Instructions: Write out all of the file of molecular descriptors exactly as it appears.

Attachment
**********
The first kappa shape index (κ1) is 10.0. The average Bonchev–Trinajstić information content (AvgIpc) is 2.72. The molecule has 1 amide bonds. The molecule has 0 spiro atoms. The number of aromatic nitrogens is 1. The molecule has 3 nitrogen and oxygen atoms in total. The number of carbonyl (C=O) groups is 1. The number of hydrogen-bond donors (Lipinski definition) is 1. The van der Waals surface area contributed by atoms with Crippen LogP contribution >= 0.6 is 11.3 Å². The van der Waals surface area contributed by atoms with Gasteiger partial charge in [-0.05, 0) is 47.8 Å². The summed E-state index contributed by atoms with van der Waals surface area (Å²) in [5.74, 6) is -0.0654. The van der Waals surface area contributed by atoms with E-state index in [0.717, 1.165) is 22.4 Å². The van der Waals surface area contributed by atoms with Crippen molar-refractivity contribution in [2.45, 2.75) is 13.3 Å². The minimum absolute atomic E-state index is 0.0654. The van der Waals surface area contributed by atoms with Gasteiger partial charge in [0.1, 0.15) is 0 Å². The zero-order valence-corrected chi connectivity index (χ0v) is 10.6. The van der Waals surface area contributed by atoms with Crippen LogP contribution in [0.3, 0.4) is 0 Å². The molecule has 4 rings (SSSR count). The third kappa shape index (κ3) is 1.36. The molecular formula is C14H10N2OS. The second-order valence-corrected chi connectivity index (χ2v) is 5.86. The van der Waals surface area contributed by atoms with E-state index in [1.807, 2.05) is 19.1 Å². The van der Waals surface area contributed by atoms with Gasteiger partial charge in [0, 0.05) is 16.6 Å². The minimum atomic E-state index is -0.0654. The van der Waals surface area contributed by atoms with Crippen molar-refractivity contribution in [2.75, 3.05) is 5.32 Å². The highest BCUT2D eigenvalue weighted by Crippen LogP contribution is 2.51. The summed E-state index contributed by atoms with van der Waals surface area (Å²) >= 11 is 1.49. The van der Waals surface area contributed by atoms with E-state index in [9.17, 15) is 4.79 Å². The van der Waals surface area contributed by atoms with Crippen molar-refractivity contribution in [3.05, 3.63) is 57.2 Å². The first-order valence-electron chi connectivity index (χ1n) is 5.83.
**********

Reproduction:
The first kappa shape index (κ1) is 10.0. The average Bonchev–Trinajstić information content (AvgIpc) is 2.72. The molecule has 1 amide bonds. The molecule has 0 spiro atoms. The number of aromatic nitrogens is 1. The molecule has 3 nitrogen and oxygen atoms in total. The number of carbonyl (C=O) groups is 1. The number of hydrogen-bond donors (Lipinski definition) is 1. The van der Waals surface area contributed by atoms with Crippen LogP contribution >= 0.6 is 11.3 Å². The van der Waals surface area contributed by atoms with Gasteiger partial charge in [-0.05, 0) is 47.8 Å². The summed E-state index contributed by atoms with van der Waals surface area (Å²) in [5.74, 6) is -0.0654. The van der Waals surface area contributed by atoms with E-state index in [0.717, 1.165) is 22.4 Å². The van der Waals surface area contributed by atoms with Crippen molar-refractivity contribution in [2.45, 2.75) is 13.3 Å². The minimum absolute atomic E-state index is 0.0654. The van der Waals surface area contributed by atoms with Gasteiger partial charge in [0.1, 0.15) is 0 Å². The zero-order valence-corrected chi connectivity index (χ0v) is 10.6. The van der Waals surface area contributed by atoms with Crippen LogP contribution in [0.3, 0.4) is 0 Å². The molecule has 4 rings (SSSR count). The third kappa shape index (κ3) is 1.36. The molecular formula is C14H10N2OS. The second-order valence-corrected chi connectivity index (χ2v) is 5.86. The van der Waals surface area contributed by atoms with E-state index in [1.807, 2.05) is 19.1 Å². The van der Waals surface area contributed by atoms with Gasteiger partial charge in [0, 0.05) is 16.6 Å². The minimum atomic E-state index is -0.0654. The van der Waals surface area contributed by atoms with Crippen molar-refractivity contribution in [2.75, 3.05) is 5.32 Å². The highest BCUT2D eigenvalue weighted by Crippen LogP contribution is 2.51. The summed E-state index contributed by atoms with van der Waals surface area (Å²) >= 11 is 1.49. The van der Waals surface area contributed by atoms with E-state index in [9.17, 15) is 4.79 Å². The van der Waals surface area contributed by atoms with Crippen molar-refractivity contribution in [3.05, 3.63) is 57.2 Å². The first-order valence-electron chi connectivity index (χ1n) is 5.83.